I talked SWATting on local station KABC with my pal John Phillips in November 2012. I was on KFI during drive time in June 2006, talking about the SWIFT terror financing program, on a day when Michelle Malkin filled in for John and Ken.

I appeared on the local public radio show “Which Way, L.A.?” with Warren Olney twice. The second time was in July 2008, to discuss my L.A. Times “Dust-Ups” with Marc Cooper. The first was in June 2008, when Eugene Volokh and I tore L.A. Times reporter Scott Glover to shreds for his misleading coverage of the contents of Judge Alex Kozinski’s web server.

I had the honor of appearing on the Stage Right Show with Larry O’Connor, including this March 2010 show where I mocked Brett Kimberlin’s business partner Brad Friedman, and got to talk to my commenter and pal daleyrocks. Larry O’Connor pretended to be Friedman on that show, which was a riot. I was on the Stage Right Show a month earlier, in February 2010, also on the same show as Friedman. That one was great because Andrew Breitbart called in to help me yell at Brad.

I have made several appearances on Pundit Review Radio, which was broadcast on WRKO in Boston. In a July 2006 appearance I discussed the SWIFT program targeting terrorist financing. In a November 2006 appearance I discussed a story where I proved that the L.A. Times had misreported details about an alleged airstrike in Ramadi. And in an October 2005 appearance I discussed my opposition to the Harriet Miers nomination, in which I played a fairly active role.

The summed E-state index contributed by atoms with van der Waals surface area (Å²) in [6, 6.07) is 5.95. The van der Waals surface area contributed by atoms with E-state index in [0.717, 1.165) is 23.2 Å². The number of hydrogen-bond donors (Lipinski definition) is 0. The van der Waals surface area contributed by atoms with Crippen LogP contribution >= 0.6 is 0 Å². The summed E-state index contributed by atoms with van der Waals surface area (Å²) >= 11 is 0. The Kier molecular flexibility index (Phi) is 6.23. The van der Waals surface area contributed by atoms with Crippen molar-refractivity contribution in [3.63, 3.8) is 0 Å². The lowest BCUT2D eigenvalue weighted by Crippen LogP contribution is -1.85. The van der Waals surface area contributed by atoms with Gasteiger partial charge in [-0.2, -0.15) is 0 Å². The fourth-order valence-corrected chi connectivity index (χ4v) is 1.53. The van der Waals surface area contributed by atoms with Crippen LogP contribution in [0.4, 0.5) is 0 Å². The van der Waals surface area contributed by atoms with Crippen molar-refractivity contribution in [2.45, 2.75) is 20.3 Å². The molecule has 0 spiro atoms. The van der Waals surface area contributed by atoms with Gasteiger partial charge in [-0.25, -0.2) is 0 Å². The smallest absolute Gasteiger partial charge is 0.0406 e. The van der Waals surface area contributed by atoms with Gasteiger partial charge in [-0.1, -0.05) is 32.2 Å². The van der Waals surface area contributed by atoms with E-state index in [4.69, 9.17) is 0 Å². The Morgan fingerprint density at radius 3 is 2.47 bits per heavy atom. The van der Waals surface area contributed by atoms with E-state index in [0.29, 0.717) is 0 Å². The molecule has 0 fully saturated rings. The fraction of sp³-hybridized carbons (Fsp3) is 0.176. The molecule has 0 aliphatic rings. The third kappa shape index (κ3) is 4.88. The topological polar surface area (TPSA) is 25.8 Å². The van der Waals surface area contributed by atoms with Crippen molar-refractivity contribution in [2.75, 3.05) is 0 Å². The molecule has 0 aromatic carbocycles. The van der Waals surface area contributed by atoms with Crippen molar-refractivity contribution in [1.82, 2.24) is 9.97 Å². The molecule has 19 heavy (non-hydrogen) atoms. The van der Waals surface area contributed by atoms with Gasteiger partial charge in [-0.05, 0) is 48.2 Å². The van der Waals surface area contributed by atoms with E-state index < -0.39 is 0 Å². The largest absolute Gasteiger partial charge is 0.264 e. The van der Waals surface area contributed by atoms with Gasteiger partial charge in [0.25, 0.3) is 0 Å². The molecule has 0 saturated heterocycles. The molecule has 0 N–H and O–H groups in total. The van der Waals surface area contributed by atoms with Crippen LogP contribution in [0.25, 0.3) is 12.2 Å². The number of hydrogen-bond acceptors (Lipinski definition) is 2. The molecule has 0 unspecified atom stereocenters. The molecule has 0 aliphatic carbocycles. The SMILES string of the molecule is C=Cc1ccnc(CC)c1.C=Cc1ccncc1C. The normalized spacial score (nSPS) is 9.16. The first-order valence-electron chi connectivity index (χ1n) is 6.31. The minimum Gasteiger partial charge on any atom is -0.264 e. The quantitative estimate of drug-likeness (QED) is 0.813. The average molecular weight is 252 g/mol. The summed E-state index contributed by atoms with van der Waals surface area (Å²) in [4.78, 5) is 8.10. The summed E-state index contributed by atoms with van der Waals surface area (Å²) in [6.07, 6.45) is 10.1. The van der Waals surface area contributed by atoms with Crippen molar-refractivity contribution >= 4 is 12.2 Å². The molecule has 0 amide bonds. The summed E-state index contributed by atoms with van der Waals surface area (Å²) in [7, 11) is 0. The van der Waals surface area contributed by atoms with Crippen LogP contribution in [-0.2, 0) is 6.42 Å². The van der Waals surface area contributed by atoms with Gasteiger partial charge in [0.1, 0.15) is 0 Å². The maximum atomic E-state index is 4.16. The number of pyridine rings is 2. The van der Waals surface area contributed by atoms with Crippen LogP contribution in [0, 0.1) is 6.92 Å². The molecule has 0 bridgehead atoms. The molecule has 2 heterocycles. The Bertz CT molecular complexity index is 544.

I appeared on CQ Radio with Captain Ed Morrissey on several occasions, including a March 2007 appearance discussing the U.S. Attorney firings, an April 2007 appearance discussing Alberto Gonzales, a November 2007 appearance discussing election politics and Tim Rutten, and a December 2007 appearance discussing my year-end review of the L.A. Times.

In March 2009 I was on the Northern Alliance Radio Network with Captain Ed and Mitch Berg.

I even went on a show called “Hoist the Black Flag” with Ace and Jeff Goldstein — in April 2006 and July 2006, to discuss the Hiltzik story.

I have also had radio personalities read my stuff on the air. Before he got into an insane feud with me for calling him out on some misstatements he had made, Mark Levin read my stuff. Rush Limbaugh read from my Cindy Sheehan L.A. Times op-ed in October 2005, and from a DRJ post on Obama’s tax plan in October 2008.


I have some favorite quotes about me from people over the years, but the one I will never forget is from Tony Snow, who once commented:

Thanks for the wonderful write-up. It’s always fun visiting the belly of the beast. Meanwhile, keep up the great work. Love the blog.